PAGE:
Many neighborhoods have already come up with their own plans, one specifically tailored to suit their specific needs and concerns. And in a few others, city leaders say they’re drafting community plans with direct input from residents. City Council members Antonio Reynoso and Rafael Espinal have have teamed up to draft the Bushwick Community Plan, a comprehensive policy package currently underway. It will include rezoning recommendations in addition to a number of other initiatives ranging from park improvements to addressing public health concerns. The plan involves the full-time participation of community leaders and city agencies who are connecting with community members at the ground level.
The Lower East Side isn’t quite there yet. Whereas the Coalition saw Thursday’s meeting as an opportunity for Margaret Chin and Manhattan Borough President Gale Brewer to take a stand against the city, not all parties seemed to feel that an ultimatum was looming. Chin’s director of communications, Paul Leonard described the City Planning Commission’s presentation as “more of a roadmap for a conversation to formulate a neighborhood plan which would include rezoning but also other things for the neighborhood. It was focused, and I think rightfully so, on the many opportunities for public engagement– and right now it’s with the Community Board.”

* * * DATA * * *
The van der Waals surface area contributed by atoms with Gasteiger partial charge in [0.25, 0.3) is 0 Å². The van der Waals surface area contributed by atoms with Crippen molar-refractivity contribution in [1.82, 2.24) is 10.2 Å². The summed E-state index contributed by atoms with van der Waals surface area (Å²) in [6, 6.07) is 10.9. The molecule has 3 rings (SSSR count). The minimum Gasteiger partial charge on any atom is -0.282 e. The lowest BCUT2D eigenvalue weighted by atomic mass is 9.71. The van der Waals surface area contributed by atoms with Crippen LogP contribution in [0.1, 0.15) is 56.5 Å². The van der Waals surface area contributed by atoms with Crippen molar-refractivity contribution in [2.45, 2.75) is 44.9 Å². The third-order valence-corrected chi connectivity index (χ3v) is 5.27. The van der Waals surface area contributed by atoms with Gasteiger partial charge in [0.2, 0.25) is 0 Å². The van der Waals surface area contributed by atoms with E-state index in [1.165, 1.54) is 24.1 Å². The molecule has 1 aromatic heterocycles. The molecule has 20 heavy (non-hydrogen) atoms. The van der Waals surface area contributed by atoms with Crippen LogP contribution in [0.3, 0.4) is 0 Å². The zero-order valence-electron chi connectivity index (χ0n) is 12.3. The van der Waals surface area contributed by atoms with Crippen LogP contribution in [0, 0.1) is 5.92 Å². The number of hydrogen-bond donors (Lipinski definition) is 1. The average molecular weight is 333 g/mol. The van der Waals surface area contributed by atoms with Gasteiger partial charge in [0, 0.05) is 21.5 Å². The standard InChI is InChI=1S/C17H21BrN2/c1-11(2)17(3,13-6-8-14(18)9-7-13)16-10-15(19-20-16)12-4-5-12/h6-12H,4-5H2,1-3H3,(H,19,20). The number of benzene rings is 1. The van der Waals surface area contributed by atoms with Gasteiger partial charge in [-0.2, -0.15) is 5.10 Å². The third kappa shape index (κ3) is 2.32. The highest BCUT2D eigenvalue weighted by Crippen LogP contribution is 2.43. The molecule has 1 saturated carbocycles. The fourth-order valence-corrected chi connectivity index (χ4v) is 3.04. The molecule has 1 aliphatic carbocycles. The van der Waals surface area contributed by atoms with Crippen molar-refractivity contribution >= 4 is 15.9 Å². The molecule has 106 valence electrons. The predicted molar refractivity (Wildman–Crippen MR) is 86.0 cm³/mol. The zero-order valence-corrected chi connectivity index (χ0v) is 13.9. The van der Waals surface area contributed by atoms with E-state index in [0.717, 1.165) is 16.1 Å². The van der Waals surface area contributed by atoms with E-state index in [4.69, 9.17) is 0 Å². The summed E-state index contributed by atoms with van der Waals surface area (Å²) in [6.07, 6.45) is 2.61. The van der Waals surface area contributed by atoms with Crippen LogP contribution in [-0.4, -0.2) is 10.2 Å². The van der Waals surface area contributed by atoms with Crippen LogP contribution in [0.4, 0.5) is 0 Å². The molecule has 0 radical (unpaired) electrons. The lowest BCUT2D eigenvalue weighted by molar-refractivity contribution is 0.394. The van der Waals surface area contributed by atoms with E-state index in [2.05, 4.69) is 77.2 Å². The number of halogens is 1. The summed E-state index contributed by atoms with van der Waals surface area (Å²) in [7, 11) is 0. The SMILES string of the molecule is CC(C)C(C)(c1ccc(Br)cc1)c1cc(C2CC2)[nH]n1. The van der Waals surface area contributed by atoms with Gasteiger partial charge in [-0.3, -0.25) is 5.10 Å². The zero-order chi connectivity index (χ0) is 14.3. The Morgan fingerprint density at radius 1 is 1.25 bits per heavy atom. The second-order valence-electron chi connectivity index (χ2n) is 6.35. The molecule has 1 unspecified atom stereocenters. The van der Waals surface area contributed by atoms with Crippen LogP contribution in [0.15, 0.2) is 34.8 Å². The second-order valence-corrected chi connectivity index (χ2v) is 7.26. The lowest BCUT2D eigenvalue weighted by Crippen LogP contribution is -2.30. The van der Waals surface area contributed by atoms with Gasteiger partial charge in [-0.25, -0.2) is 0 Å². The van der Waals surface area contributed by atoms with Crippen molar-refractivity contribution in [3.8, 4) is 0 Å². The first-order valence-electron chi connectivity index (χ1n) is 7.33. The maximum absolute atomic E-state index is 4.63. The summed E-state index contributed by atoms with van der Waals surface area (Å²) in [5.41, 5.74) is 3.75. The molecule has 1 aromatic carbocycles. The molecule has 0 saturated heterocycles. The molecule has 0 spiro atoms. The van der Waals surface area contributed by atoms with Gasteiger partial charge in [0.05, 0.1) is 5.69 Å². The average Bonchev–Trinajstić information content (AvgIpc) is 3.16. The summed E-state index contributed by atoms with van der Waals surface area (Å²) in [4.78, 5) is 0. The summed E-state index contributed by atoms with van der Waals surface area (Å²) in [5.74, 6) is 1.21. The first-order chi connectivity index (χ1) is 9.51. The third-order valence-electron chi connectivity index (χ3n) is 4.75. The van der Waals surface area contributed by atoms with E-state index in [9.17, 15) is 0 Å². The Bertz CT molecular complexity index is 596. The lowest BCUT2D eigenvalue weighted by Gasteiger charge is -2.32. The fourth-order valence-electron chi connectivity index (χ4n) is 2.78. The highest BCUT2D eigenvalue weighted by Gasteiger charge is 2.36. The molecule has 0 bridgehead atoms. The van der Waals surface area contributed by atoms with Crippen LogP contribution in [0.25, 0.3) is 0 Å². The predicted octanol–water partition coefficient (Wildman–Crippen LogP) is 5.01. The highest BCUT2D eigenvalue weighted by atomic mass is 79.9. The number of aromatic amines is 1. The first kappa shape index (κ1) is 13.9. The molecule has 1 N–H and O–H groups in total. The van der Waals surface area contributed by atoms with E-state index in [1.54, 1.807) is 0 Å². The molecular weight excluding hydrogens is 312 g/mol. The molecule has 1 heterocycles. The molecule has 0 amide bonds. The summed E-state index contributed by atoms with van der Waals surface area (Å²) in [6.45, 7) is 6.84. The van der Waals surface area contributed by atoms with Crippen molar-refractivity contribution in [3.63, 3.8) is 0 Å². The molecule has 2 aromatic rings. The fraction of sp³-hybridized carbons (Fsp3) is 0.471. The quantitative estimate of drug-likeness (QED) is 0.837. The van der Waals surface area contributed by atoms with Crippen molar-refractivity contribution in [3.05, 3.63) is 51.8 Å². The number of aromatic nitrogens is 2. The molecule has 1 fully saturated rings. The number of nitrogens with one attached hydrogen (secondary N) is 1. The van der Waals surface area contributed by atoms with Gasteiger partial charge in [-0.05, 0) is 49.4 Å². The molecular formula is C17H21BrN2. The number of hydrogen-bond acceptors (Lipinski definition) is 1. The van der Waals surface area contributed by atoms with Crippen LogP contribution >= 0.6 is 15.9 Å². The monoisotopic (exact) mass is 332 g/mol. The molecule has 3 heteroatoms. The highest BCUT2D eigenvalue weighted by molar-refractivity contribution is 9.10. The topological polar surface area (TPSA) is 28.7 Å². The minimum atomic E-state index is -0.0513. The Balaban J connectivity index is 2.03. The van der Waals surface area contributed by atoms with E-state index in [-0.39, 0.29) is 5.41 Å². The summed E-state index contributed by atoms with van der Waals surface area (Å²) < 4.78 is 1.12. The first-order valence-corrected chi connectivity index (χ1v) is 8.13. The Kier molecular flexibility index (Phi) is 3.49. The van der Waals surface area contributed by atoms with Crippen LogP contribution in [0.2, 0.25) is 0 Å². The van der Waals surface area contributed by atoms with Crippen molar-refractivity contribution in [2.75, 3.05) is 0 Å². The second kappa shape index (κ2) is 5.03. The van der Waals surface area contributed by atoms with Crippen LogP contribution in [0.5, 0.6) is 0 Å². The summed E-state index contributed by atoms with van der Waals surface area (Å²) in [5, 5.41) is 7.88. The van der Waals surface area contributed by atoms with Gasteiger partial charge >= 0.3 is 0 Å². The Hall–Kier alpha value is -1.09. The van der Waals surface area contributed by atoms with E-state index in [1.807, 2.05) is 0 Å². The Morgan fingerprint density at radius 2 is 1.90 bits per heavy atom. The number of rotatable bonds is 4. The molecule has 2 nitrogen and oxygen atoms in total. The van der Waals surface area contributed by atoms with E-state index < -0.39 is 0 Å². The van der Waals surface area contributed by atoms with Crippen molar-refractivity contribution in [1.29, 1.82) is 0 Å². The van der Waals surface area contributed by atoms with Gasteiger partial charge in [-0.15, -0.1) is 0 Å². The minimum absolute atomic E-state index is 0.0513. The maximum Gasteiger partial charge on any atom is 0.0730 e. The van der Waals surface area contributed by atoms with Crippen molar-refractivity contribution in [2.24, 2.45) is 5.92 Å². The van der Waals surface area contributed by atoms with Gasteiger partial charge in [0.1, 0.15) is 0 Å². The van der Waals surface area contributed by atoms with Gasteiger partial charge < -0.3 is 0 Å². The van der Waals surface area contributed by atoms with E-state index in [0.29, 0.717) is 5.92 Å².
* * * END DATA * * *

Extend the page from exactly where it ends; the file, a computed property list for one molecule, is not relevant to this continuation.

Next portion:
Leonard assured us that “there would be a lot of feedback from the community.”
Much like we’re seeing in Bushwick, that plan will be a comprehensive one that involves much more than just rezoning. “What we’re really talking about is creating a neighborhood plan that would include a rezoning that’s focused on Chinatown, but within the conversation there will be many different areas and needs to discuss,” he explained.
The Coalition, however, is steadfast in their position. “We want this Chinatown Working Group plan to be passed in full,” Tieu said. “Not a phony compromise of it.”
Despite the criticism of Chin, the council member has shown her support for such community-led planning processes, albeit in a different form. In June, Chin pushed the Department of City Planning to enact a tougher vetting process for some of the developments going up along her district’s waterfront, and even worked to get a ULURP underway (her request for a “major modification” submitted over the summer was unsuccessful).
Leonard also emphasized the council member’s commitment to securing affordable housing for her district. “We need to address the crisis of affordability,” he said. “Every neighborhood should be attainable and affordable for people, and Chinatown’s no different.”